How to Love an Avoidant Personality

From 10 Ways To Better Love The Avoidant-Attachment In Your Life:

If you’re struggling in relationship with this attachment style, here’s a list of things that may help you better understand and love the Avoidant-Attachment in your life:

  1. First and foremost, Avoidant-Attachments need copious amounts of space and time alone.

Give them the space you think they need, and then give them some more. They are highly sensitive to feeling smothered in relationships, and space and time to decompress is essential to their personal wellbeing and the wellbeing of your relationship. It isn’t that they don’t enjoy spending time in your company, it’s just that they’ll always need and prefer their own. The less personally you can take this, the better.

2. Go slow when pursuing an Avoidant-Attachment.

Grand gestures of love will send them running, as will any underlying pressure and expectation. They do not respond well to these things and are a flight risk in relationships that demand more from them than they are capable or ready to give. Allow them space to move at their own pace. Your willingness to be patient and without demand in the short term will render success in the long term.

3. Avoidant-Attachments may seem somewhat aloof and stand-offish —

they will allow you to be around them, but not close to them; at least not until they feel safe enough to let you in. Even then, you may always find yourself kept at arm’s length, with trust being difficult for these attachment types. However, occasionally you will accomplish the rare feat of earning the trust of an Avoidant-Attachment in which case you may just wind up living happily ever after. Bless.

4. They are independent and self-sufficient, relying on nobody but themselves.

Nothing will change this about them. If you are someone who needs to be needed, these attachment types aren’t for you. However, if you are someone who appreciates independence in a partner, there’s a high chance you’ll find your soul mate among these I-Can-Do-It-Myself’ers.

5. Conflict isn’t their strong point.

They prefer to remain quiet, internalising their thoughts and resolving things themselves, which can be an issue when open communication is needed. The best thing you can do when conflict arises is to not demand communication on the matter, but give your Avoidant-Attachment space to gather and make sense of their thoughts and feelings. They will approach you when they feel ready. This may be difficult if you are someone who requires immediate resolution, but it’s imperative these attachment types feel safe enough to handle both yours and their own emotions before they can address any conflict.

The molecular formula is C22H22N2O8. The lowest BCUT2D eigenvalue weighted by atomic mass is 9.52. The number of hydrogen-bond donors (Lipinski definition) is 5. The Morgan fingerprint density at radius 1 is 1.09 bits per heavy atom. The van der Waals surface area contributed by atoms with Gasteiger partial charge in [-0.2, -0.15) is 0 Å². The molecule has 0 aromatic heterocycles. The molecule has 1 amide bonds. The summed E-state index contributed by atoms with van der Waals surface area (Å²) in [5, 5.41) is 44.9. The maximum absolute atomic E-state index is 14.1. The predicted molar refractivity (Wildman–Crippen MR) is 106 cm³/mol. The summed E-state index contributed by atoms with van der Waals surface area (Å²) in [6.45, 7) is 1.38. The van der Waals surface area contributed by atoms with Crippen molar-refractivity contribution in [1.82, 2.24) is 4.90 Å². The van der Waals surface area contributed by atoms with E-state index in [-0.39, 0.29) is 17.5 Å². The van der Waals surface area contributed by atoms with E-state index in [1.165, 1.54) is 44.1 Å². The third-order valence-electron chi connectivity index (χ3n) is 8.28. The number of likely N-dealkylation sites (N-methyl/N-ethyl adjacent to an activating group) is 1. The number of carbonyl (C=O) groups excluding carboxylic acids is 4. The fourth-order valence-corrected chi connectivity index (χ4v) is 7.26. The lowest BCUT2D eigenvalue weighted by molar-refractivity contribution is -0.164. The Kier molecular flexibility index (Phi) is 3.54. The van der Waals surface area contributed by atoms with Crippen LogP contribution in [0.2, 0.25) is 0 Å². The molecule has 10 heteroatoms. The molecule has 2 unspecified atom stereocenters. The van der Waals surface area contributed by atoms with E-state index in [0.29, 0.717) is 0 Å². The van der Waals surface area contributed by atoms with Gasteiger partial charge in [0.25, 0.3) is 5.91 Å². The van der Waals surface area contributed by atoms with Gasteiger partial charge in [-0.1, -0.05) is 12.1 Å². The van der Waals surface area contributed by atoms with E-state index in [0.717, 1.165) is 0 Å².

From Is Your Partner Avoidant? Here Are 3 Ways to Support Them:

Vulnerability #3: fear of being blamed–

We all mess up sometimes in relationships. For someone with an avoidant attachment style, hearing that they hurt you can quickly put them on the defense. A simple expression of a need or preference can be heard by our avoidant partners as, “you are the problem.”

There are going to be moments where you need to address things that your partner said or did, or maybe didn’t say or do. It is important to be mindful that even though you may be able to receive this kind of feedback openly, for someone with an avoidant attachment style, it can sound a lot like you are blaming them.

One thing that I’ve found helpful in understanding this vulnerability is to remember that my partner’s defensive reaction is rooted in their attachment wound. I try to remember that they may have grown up blaming themselves for their caregivers’ absence or rejection, and this allows me to soften in moments where I, too, feel the need to hop on the defense.


  • If you need to bring something up with them, try first letting them know that you appreciate what they did or said and that you understand their intention was good. You may say you know their heart was in the right place before letting them know what it is that is bothering you.
  • Be conscious of your timing. Did your partner just come in the door from a long day? Are they in the zone? Try to preface the conversation by saying you care about them and the relationship and for that reason, there is something you want to bring up with them.
  • I have found it helpful by starting with letting them know how I am feeling and not shying away from my own vulnerability. For example, “when you bailed on our date last night I felt hurt and was afraid that it meant you were losing interest in me.’

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